Medical Reimbursement - Section 105
FAQs - Section 105 Plans
A plan set up by an employer to reimburse employees for their medical expenses that are not covered by their regular medical insurance is called a Medical Expense Reimbursement Plan. Reimbursable expenses might include deductible expenses, expenses in excess of policy limits, coinsurance, etc.
A Medical Expense Reimbursement Plan falls into Section 105 of the Internal Revenue Code. The goal of the Medical Expense Reimbursement Plan is for the employer to be able to save money. They do this by purchasing a high deductible health plan and using the savings to buy back a portion of the deductible.
How is the plan
Q: How is the
For example, the employer may have been able to offer a low deductible, say $250 to $500, to their employees in previous years. With the rise in health care costs, this type of plan is no longer viable for the employer. They decide to offer a $1,500 or $3,000 deductible, thus getting significant savings in the cost of their premium. The employer then buys back the deductible from his employees so that they are still only responsible for the first $250 or $500 of their deductible. Only a percentage of the employees will use their entire deductible so the employer's exposure is only that which is used. The end result is savings on premiums by moving to a high deductible health plan and continued employee satisfaction as the employee still only faces a $250 or $500 deductible.
Q: How does
the plan work?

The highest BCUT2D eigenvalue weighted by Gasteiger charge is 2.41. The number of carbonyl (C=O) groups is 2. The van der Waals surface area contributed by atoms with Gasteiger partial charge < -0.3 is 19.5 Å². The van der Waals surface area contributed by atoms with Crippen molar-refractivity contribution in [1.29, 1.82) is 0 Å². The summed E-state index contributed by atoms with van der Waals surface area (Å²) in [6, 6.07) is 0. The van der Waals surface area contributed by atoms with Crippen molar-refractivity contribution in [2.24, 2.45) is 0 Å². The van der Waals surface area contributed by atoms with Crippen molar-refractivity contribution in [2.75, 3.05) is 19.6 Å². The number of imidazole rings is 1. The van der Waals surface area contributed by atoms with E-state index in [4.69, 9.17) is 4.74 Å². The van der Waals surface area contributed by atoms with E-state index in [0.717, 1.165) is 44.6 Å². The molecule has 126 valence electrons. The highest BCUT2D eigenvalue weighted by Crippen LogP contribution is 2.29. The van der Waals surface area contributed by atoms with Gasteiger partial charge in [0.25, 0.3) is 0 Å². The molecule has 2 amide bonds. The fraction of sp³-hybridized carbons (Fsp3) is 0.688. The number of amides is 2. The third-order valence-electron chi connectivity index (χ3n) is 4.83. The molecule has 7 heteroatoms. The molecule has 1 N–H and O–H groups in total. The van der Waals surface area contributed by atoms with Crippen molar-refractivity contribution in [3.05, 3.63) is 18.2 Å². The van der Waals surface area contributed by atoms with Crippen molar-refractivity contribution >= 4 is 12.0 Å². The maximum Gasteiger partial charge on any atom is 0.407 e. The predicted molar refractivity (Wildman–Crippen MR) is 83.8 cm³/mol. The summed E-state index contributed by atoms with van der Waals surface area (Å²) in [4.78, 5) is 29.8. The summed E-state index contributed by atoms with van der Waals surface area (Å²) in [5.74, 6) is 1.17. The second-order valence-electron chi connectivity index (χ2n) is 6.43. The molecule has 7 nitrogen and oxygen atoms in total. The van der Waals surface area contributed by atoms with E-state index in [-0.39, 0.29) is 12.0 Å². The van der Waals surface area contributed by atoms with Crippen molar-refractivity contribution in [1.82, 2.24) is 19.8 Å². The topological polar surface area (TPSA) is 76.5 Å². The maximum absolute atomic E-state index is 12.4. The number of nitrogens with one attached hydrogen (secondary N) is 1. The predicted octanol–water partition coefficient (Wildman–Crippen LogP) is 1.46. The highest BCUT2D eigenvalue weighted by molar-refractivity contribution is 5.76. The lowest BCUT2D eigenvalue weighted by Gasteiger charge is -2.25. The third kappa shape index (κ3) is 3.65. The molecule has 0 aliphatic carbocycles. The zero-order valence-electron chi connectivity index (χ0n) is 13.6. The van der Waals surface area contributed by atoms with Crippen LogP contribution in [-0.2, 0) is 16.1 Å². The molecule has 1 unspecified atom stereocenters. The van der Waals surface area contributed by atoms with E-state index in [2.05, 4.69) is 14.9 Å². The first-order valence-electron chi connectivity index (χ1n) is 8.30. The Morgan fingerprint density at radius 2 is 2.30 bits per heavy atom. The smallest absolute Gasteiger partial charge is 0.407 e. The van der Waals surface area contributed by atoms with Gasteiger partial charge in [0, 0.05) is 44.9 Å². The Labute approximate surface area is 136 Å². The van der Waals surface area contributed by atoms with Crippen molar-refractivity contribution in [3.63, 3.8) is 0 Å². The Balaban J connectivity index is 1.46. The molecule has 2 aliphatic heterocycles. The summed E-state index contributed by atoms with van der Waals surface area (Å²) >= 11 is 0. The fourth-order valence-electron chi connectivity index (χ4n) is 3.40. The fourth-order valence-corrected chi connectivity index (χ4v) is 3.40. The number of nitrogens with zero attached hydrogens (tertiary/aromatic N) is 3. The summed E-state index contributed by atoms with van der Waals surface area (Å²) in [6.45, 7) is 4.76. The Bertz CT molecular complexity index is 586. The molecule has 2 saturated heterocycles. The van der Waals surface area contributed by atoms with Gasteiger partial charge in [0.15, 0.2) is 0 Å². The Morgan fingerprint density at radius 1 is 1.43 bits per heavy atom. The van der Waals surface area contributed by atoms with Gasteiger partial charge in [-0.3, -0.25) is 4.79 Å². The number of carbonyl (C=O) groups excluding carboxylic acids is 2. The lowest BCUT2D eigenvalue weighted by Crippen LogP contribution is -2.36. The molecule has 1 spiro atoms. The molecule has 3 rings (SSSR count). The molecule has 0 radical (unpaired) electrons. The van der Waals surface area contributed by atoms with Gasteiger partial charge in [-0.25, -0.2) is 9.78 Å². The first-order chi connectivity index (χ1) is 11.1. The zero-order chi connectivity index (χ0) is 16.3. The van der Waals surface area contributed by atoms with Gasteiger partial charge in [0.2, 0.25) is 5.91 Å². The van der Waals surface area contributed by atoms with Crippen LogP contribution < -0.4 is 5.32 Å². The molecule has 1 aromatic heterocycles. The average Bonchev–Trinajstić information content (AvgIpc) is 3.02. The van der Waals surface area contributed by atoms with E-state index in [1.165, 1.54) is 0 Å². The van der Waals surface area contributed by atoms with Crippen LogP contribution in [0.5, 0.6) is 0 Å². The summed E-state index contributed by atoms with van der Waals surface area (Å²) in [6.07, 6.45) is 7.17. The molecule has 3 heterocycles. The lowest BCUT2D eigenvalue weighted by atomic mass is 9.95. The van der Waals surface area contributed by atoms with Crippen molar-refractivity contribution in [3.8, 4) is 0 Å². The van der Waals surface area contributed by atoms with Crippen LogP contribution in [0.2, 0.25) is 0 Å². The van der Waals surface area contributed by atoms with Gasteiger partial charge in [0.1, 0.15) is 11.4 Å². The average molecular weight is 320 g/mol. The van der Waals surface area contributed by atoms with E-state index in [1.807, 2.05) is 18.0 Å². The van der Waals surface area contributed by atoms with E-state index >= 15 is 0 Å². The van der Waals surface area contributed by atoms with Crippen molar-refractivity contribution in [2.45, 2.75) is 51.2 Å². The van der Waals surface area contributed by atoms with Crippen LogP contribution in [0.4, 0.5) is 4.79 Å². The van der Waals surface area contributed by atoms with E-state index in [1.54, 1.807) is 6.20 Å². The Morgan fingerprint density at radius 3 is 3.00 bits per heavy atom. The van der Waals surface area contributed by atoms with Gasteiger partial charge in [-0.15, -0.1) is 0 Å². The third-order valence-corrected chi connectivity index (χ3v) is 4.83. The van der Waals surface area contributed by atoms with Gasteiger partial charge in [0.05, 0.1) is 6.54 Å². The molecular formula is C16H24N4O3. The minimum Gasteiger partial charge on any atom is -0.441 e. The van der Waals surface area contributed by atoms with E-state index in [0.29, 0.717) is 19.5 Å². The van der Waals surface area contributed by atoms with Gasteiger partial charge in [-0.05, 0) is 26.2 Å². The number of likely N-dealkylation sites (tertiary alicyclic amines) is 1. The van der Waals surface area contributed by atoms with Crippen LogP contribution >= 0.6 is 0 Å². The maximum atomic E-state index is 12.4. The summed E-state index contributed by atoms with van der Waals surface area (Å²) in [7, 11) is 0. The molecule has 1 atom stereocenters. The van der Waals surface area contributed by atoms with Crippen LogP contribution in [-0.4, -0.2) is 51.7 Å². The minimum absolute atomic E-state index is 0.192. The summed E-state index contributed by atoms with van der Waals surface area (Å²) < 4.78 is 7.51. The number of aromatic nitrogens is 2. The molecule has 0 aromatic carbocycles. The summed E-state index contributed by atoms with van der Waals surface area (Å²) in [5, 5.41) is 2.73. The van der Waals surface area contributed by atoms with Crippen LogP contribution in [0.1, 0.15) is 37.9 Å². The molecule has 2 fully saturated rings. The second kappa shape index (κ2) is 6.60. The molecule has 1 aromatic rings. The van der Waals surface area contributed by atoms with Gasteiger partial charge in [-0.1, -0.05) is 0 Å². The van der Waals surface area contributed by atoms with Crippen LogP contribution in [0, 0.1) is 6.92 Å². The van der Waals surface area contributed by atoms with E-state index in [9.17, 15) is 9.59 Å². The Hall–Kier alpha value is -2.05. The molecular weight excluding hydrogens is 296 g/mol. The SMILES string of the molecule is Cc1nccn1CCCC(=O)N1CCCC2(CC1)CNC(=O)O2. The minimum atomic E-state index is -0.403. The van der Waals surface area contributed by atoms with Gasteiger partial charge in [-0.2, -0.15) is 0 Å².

The employer communicates with employees when necessary to verify transactions. Reporting to the employer and employees is provided as requested by the employer.
Employees are required to submit their Explanation of Benefits (EOB) from the insurance carrier to , Inc. in order to verify the eligibility of an expense.
Employees pay eligible medical expenses through the employer's system, with the maximum amount to be funded by the employer each plan year.
At the end of the plan year, the amount credited that is not spent belongs to the employer and can be used for future funding.
Q: What are
the requirements for Section 105 plans?
Q: What are
the non-discrimination requirements under
A medical reimbursement plan will not discriminate as to benefits if the type and amount of benefits available to highly compensated participants and their dependents are also available on the same basis for all other participants and their dependents. This test is applied by looking at available benefits rather than actual benefit payments under the plan.
happens if the plan is discriminatory?
Q: Is it true
that a MERP can pay for other medical
Q: Is a MERP
effective only for small businesses?
Q: Should I
allow an employee to administer this program
Information is provided for review and consideration only. Please consult legal and tax advisors for practical advice pertaining to your business and personal situations.
This page was last reviewed and/or updated on Friday, July 03, 2015 05:21 PM